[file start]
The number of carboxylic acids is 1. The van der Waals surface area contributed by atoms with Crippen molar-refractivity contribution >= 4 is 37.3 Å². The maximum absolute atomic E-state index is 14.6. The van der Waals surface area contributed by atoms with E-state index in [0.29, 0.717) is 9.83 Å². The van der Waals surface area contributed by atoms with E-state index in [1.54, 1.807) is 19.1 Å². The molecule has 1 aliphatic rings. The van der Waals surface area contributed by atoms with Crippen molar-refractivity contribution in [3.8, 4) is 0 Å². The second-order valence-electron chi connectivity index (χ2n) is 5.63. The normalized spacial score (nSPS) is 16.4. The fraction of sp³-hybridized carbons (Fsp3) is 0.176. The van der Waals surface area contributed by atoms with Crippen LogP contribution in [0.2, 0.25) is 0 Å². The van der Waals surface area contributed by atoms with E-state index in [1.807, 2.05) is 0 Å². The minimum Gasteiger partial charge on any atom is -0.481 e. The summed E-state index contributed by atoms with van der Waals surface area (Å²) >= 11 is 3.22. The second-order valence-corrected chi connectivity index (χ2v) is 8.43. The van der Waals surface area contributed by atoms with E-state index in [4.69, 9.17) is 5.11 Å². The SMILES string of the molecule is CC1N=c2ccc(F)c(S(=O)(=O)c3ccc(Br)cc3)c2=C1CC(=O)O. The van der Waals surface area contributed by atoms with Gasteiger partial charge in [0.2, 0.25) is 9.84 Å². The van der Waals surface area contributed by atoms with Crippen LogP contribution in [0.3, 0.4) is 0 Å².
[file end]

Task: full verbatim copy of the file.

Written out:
The number of carboxylic acids is 1. The van der Waals surface area contributed by atoms with Crippen molar-refractivity contribution >= 4 is 37.3 Å². The maximum absolute atomic E-state index is 14.6. The van der Waals surface area contributed by atoms with E-state index in [0.29, 0.717) is 9.83 Å². The van der Waals surface area contributed by atoms with E-state index in [1.54, 1.807) is 19.1 Å². The molecule has 1 aliphatic rings. The van der Waals surface area contributed by atoms with Crippen molar-refractivity contribution in [3.8, 4) is 0 Å². The second-order valence-electron chi connectivity index (χ2n) is 5.63. The normalized spacial score (nSPS) is 16.4. The fraction of sp³-hybridized carbons (Fsp3) is 0.176. The van der Waals surface area contributed by atoms with Crippen LogP contribution in [0.2, 0.25) is 0 Å². The van der Waals surface area contributed by atoms with E-state index in [1.807, 2.05) is 0 Å². The minimum Gasteiger partial charge on any atom is -0.481 e. The summed E-state index contributed by atoms with van der Waals surface area (Å²) >= 11 is 3.22. The second-order valence-corrected chi connectivity index (χ2v) is 8.43. The van der Waals surface area contributed by atoms with E-state index in [4.69, 9.17) is 5.11 Å². The SMILES string of the molecule is CC1N=c2ccc(F)c(S(=O)(=O)c3ccc(Br)cc3)c2=C1CC(=O)O. The van der Waals surface area contributed by atoms with Gasteiger partial charge in [0.2, 0.25) is 9.84 Å². The van der Waals surface area contributed by atoms with Crippen LogP contribution in [0.3, 0.4) is 0 Å².